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Posted: Thursday, December 13th 2012 at 1:42pm

Retail sales up .3 percent in Nov.; wholesale price index down

By Ken Stanford Staff
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WASHINGTON (AP) -- Americans spent more online in November to start the holiday season and began to replace cars and rebuild in the Northeast after Superstorm Sandy, driving retail sales up. Meanwhile, the wholesale price index is down.

U.S. retail sales rose 0.3 percent in November from October, the Commerce Department said Thursday. That offset a 0.3 percent decline in October from September.

The figures were much stronger after factoring lower gas prices. When excluding a large drop in gas station sales, retail sales increased a solid 0.8 percent.

The report offered a mixed signal for the holiday shopping season. Sales that reflect online shopping surged 3 percent - the biggest gain in 13 months. But department store sales tumbled and Americans spent less at stores like Wal-Mart and Target.

Some of the decline may be because of the storm. Still, economists worry that consumers may also be growing more cautious because of looming tax increases set to take effect in January.

Sandy made landfall on Oct. 29 and slowed business activity during the first couple of weeks of November - the start of the busiest shopping period of the year, Retailers can make up to 40 percent of their annual revenue in the final two months of the year.

The November retail sales report largely reflected a rebound from the storm. Auto sales jumped 1.5 percent, as many people sought to replace damaged vehicles. Sales at home improvement stores increased 1.6 percent.

Some figures suggest shoppers regained their enthusiasm for the holidays, perhaps later in the month. Electronic and appliance sales rose 2.5 percent. Furniture sales increased 1 percent.

Still, department stores sales dropped 0.8 percent. And sales at general merchandise stores, a broader category that includes Wal-Mart and Target, fell 0.9 percent.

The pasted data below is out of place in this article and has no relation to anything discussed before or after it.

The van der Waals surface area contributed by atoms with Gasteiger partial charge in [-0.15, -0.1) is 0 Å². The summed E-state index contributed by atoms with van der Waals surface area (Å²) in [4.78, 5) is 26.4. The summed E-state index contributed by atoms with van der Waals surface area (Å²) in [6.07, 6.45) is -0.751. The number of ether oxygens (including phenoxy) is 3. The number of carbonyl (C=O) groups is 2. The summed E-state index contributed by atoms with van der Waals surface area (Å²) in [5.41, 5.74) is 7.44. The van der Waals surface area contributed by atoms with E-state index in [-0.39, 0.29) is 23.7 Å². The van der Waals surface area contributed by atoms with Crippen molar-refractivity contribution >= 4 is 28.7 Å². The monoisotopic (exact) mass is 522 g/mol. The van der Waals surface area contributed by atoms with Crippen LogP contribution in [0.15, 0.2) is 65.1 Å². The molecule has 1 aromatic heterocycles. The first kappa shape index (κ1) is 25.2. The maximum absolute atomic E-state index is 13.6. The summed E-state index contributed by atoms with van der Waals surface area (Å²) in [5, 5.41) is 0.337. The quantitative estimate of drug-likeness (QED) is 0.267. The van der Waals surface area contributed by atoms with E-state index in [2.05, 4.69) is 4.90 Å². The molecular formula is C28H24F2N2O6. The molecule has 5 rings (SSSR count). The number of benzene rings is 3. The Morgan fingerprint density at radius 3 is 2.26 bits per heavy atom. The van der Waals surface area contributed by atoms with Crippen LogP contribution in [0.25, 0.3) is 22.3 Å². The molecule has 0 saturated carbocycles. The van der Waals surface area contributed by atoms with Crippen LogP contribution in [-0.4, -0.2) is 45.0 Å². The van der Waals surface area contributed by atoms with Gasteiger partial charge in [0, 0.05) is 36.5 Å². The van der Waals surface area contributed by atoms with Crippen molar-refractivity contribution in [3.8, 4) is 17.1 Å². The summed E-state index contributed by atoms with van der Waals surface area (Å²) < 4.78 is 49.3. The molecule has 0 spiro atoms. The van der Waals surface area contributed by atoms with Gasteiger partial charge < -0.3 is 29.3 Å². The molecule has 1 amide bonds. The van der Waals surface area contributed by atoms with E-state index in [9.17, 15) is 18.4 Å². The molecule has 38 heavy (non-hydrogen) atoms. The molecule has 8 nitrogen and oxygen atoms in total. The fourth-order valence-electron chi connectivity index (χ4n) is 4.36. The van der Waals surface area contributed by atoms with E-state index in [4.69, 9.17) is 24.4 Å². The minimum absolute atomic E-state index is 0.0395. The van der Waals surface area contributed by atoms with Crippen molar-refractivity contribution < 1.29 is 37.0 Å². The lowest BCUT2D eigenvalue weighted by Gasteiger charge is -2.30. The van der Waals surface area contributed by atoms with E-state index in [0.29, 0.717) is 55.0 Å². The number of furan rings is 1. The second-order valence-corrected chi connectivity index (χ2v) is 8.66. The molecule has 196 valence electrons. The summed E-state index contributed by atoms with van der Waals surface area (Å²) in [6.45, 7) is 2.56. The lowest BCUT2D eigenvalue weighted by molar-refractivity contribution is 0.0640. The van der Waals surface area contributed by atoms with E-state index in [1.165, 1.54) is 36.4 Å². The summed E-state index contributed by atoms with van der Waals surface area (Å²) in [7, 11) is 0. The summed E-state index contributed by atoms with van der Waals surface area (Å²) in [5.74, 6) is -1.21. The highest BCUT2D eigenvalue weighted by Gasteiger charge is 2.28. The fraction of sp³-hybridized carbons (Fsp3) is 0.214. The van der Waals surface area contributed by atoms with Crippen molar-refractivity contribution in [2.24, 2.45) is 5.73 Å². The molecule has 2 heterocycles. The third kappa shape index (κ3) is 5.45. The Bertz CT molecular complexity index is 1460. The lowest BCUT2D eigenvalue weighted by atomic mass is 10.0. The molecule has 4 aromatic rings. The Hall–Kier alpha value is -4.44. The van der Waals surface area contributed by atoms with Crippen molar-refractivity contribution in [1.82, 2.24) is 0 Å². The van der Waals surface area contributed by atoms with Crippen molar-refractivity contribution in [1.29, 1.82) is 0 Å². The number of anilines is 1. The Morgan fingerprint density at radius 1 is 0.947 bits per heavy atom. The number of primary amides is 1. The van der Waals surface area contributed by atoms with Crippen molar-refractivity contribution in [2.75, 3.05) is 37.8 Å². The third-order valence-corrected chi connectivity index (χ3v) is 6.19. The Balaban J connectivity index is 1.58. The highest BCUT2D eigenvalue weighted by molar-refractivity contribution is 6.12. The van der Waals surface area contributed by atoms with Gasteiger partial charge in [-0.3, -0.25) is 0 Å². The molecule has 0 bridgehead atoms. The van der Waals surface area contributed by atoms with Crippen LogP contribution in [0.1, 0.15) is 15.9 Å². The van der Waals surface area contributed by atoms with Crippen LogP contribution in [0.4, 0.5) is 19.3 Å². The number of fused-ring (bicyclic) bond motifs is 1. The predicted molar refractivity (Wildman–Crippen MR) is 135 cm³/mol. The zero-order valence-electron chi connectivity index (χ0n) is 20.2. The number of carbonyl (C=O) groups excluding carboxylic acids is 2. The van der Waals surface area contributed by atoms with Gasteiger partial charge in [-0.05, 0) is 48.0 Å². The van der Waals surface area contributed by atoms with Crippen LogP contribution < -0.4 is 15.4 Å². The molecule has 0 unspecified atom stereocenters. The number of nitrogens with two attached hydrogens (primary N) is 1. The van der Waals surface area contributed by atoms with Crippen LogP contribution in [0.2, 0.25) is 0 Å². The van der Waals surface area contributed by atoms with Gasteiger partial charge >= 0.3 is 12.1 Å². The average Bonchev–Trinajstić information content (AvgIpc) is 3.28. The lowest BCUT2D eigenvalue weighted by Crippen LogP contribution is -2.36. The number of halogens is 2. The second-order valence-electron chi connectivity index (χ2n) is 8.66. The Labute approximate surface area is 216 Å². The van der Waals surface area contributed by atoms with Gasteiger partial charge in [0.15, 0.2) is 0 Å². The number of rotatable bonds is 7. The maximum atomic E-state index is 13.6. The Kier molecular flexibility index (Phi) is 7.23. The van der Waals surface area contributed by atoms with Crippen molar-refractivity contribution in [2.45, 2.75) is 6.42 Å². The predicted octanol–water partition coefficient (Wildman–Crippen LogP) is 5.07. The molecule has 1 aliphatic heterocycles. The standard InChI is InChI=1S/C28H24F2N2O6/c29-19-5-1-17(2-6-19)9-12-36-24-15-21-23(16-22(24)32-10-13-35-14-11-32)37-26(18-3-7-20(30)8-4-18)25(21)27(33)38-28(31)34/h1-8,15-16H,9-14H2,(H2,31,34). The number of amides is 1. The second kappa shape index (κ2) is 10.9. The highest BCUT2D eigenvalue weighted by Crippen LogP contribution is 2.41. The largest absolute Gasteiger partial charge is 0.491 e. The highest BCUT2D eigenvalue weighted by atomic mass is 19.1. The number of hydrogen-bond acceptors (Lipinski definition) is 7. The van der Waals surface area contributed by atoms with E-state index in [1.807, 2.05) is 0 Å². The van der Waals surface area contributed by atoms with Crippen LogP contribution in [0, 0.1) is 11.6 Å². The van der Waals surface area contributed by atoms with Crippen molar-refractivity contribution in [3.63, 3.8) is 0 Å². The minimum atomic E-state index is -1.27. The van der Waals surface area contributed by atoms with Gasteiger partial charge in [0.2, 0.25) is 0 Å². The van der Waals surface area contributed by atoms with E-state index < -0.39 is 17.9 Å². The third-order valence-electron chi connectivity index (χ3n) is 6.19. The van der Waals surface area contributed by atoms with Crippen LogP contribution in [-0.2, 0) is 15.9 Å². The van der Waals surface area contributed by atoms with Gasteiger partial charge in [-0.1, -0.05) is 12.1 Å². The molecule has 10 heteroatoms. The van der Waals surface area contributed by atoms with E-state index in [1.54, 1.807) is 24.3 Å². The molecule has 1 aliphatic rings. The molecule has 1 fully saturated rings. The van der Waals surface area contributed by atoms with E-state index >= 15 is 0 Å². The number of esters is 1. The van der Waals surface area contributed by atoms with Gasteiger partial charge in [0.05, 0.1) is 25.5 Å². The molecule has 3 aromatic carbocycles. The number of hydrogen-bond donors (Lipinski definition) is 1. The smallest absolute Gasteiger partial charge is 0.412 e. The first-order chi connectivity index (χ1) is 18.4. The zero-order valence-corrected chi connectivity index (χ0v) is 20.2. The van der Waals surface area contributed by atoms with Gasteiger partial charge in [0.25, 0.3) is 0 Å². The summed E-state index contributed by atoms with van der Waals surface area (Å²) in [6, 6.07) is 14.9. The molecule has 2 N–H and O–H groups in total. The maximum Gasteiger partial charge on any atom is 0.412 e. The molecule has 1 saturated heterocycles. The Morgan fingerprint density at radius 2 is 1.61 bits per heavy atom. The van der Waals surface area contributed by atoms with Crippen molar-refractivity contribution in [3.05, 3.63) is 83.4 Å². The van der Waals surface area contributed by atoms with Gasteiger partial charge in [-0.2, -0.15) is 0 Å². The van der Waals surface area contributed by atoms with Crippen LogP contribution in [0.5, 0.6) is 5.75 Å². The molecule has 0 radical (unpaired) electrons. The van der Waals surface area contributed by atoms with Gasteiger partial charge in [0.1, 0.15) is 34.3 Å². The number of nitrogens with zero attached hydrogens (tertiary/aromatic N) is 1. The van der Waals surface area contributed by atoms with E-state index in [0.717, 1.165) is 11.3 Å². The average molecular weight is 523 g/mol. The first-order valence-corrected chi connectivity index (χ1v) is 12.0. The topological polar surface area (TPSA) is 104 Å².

In addition to the storm's impact, consumers might scale back on holiday shopping if they are concerned about the "fiscal cliff." That's the name for tax hikes and spending cuts that are scheduled to go into effect next year if Congress and President Barack Obama cannot reach a deal to avert them.

The retail sales report is the government's first look at consumer spending. Consumer spending is important because it drives nearly 70 percent of economic activity.

The economy grew at a solid 2.7 percent annual rate in the July-September quarter. But the gains were mostly because businesses stepped up restocking, which drove more factory production.

Consumer spending actually slowed over the summer from the previous quarter. And many economists worry that consumers have remained cautious in the final three months of the year, because of the storm and their fears about higher taxes next year. That should keep growth below an annual rate of 2 percent in the October-December quarter, they say.

WHOLESALE PRICE INDEX

Cheaper gas drove down a measure of wholesale prices in November for the second straight month, a sign inflation remains mild.

The producer price index fell 0.8 percent last month, the steepest drop since May, the Labor Department said Thursday. That follows a 0.2 percent decline in October. The index measures the cost of goods before they reach the consumer.

Gas prices fell last month by the most in more than three years. Food prices, however, rose by the most in nearly two years, pushed higher by costlier beef and vegetables.

Beef prices jumped 8.2 percent, the biggest gain in four and a half years. Vegetable prices rose nearly 12 percent. Grocery stores may mark up the prices of those products in the coming months, but probably not by as much.

High unemployment and weak wage increases will make it hard for retailers to pass on all of the higher costs.

"With global economic growth anemic at best ... we foresee little impetus for significant, sustained upside pressure on core prices," Joshua Shapiro, chief economist at MFR Inc., said in a note to clients.

In the past year, wholesale prices have increased 1.5 percent. That's the lowest annual pace in four months.

Excluding volatile food and gas costs, wholesale prices ticked up 0.1 percent in November and 2.2 percent in the past year.

Gas prices had risen sharply over the summer, pushing up both the producer and consumer price indexes. But since then, the cost of gasoline, home heating oil and natural gas has fallen back.

Nationwide, a cost of a gallon of gasoline fell to $3.32 Wednesday, according to AAA, down 13 cents in the past month and nearly 50 cents since mid-October.

Low inflation means consumers have more money to spend, which helps the economy. It also gives the Federal Reserve more room to keep interest rates low in an effort to spur economic growth. If prices were to begin rising rapidly, the central bank might be forced to raise rates in response.

The Fed said Wednesday that it now plans to keep the short-term interest rate it controls at nearly zero until the unemployment rate falls to at least 6.5 percent and inflation isn't expected to top 2.5 percent in the next two years.

In a statement, Fed policymakers said that they expect "inflation over the medium term will likely run at or below its 2 percent objective."
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